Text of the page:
Tom Rollins reports: It might not look like much now – patches of turf and half-finished dust roads bulldozed through orchards and farmhouses – but a three-square-kilometre plot of land in the neighbourhood of Basateen al-Razi is fast becoming ground zero for the reconstruction of Syria. Critics say it is also the urban planning blueprint President Bashar al-Assad intends to use to consolidate his post-war power.
Back in September 2012, al-Assad signed legislative decree (66/2012) to “redevelop areas of unauthorised housing and informal settlements [slums]”. Decree 66 has since provided the legal and financial foundation for reconstruction in several areas returned to Syrian government control, including Basateen al-Razi.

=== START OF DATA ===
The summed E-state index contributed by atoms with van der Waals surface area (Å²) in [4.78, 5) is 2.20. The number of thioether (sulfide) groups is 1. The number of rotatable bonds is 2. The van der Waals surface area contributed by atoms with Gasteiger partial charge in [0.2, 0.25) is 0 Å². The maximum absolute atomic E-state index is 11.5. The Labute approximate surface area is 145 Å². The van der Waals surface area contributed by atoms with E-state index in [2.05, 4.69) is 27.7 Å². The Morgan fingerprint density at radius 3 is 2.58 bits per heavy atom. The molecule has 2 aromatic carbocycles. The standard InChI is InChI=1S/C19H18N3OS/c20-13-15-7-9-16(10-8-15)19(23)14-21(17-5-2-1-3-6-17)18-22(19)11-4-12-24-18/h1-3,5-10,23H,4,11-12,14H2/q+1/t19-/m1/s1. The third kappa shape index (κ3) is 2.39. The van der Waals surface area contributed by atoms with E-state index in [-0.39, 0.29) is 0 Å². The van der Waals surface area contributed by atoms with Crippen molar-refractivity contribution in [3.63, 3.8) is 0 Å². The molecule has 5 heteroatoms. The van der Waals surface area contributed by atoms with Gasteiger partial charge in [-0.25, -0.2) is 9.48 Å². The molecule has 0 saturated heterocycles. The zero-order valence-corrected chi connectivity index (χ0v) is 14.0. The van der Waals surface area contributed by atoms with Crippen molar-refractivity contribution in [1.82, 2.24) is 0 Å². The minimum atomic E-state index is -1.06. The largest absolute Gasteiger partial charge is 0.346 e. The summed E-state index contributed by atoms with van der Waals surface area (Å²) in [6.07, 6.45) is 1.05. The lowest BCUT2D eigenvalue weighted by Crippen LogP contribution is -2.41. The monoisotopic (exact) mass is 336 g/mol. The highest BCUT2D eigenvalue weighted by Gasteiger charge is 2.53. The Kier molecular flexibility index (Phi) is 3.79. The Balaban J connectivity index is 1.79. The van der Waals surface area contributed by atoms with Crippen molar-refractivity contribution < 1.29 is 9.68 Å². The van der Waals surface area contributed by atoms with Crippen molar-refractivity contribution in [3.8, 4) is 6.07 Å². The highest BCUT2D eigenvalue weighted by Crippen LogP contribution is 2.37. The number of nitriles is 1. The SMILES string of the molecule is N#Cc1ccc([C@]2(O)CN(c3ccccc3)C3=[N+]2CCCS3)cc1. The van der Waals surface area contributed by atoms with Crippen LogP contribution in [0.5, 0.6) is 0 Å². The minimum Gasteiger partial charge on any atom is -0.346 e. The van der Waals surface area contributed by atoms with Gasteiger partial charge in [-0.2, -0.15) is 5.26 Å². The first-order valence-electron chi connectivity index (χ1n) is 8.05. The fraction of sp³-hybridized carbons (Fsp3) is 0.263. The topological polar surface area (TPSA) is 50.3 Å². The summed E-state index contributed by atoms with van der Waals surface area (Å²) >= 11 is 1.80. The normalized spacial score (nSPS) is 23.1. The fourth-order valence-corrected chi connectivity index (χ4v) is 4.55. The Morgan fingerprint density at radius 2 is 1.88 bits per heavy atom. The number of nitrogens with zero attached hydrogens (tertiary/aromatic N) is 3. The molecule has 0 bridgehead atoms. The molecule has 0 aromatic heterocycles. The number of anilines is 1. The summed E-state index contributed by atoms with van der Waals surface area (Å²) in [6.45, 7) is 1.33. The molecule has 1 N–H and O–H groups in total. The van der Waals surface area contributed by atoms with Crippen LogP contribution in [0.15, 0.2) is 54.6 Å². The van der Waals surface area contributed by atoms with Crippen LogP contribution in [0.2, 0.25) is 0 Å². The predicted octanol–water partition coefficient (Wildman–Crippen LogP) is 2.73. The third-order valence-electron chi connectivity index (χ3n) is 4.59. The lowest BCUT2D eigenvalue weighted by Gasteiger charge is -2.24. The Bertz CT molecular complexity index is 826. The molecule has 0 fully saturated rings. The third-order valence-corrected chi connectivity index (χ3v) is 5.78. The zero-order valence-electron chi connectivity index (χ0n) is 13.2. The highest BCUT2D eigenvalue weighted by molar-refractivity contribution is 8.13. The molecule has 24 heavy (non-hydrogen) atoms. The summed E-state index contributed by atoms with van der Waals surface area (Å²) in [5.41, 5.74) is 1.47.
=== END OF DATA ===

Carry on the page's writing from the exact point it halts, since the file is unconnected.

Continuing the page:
Al-Assad inaugurated the multi-million-dollar urban redevelopment project in March 2016, promising grand designs and a scintillating future for the capital. Armed with planning documents full of futuristic tower blocks, park boulevards, and row upon row of modern-fronted housing, the Damascus Governorate says the 2.15-million-square-metre development will provide 12,000 housing units for an estimated 60,000 residents. There will be schools and restaurants, places of worship, even a multi-storey car park and a shopping mall.
Not everyone shares the government’s vision for the future. Opposition activists and independent analysts, as well as former residents, argue that Decree 66 is not only being used to forcibly dispossess Basateen al-Razi civilians but also to engineer demographic change. [Continue reading…]